Java Reference
In-Depth Information
HTTP session state memory
Pay attention to the way that HTTP session state is managed in an application. HTTP session
data is usually long-lived, so it is quite easy to fill the heap up with session state data. That
leads to the usual issues when GC needs to run too frequently. (In addition, recall from
Chapter 7 that the more live data that exists in the heap, the longer each individual GC
takes.)
This is best dealt with at an application level: think carefully before deciding to store
something in the HTTP session. If the data can be easily re-created, it is probably best left
out of the session state. Also be aware of how long the session state is kept around. This
value is stored in the web.xml file for an application and defaults to 30 minutes:
<session-timeout>30</session-timeout>
That's a long time to keep session data around—is a user really expected to return after a
29-minute absence? Reducing that value can definitely mitigate the heap impact of having
too much session data.
This is an area where the implementation of the Java EE application server can help. Al-
though the session data must be available for 30 minutes (or whatever value is specified), the
data doesn't necessarily have to remain in the Java heap. The application server can move
the session data (by serializing it) to disk or a remote cache—say, maybe after 10 minutes of
idle time. That frees up space within the application server's heap and still fulfills the con-
tract with the application to save the state for 30 minutes. If the user does come back after 29
minutes, her first request might take a little longer as the state is read back from disk, but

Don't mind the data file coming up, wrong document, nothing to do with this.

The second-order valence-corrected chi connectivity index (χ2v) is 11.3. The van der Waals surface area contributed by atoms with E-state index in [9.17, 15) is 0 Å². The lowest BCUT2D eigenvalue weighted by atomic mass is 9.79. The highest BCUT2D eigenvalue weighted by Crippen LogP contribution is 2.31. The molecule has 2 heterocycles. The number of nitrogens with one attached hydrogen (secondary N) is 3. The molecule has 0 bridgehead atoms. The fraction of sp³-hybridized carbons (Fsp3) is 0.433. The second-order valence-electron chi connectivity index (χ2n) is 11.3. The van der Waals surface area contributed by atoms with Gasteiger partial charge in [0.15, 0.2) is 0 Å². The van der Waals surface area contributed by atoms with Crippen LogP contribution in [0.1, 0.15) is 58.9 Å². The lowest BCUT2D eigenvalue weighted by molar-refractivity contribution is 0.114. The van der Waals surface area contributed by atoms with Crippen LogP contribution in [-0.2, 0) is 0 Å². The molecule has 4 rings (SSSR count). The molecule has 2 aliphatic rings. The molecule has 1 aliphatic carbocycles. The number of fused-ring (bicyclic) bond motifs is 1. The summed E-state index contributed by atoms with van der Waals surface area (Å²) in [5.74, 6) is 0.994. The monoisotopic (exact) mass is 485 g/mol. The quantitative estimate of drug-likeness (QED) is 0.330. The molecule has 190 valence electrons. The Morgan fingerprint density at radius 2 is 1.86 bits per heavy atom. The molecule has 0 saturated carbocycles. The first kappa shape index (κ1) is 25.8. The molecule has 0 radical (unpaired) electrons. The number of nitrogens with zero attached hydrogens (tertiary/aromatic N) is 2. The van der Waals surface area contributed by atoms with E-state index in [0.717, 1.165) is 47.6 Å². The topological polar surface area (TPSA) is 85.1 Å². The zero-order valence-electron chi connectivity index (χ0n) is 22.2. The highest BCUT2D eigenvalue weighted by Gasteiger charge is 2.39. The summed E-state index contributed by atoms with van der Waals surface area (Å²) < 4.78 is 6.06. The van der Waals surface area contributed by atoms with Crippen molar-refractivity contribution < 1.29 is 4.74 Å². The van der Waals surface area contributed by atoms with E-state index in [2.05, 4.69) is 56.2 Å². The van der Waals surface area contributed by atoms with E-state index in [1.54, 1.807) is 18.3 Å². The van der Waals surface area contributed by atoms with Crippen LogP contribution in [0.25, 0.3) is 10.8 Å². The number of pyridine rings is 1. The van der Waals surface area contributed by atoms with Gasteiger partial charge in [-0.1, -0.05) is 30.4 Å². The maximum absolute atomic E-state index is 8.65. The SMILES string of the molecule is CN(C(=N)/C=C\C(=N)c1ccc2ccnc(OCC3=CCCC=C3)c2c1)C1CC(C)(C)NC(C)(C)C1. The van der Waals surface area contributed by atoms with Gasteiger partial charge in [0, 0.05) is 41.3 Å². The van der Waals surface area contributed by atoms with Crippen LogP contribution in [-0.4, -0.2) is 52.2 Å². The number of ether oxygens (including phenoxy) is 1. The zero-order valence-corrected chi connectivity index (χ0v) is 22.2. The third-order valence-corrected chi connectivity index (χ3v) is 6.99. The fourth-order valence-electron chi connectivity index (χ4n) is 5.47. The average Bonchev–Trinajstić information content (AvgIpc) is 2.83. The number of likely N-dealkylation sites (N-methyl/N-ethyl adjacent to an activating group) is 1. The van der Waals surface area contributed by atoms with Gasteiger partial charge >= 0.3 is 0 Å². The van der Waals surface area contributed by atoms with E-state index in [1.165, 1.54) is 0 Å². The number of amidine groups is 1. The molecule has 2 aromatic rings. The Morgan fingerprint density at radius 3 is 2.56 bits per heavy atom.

overall performance of the application server will have been better in the meantime.
This is also an important principle to keep in mind while testing: what is the realistic expect-
ation for session management among the users of the application? Do they log in once in the
morning and use that session all day? Do they come and go frequently, leaving lots of aban-
doned sessions on the server? Something in between? Whatever the answer is, make sure that
testing scenario reflects the expected use of the session. Otherwise, the production server will
be ill-tuned, since its heap will be utilized in a completely different way than the perform-
ance tests measured.
Load generators have different ways of managing sessions, but in general there will be an
option to start a new session at certain points of the testing (which is accomplished by clos-
ing the socket connection to the server and discarding all previous cookies). In the tests
throughout this topic using fhb , a single session is maintained throughout each test for each
Search WWH ::




Custom Search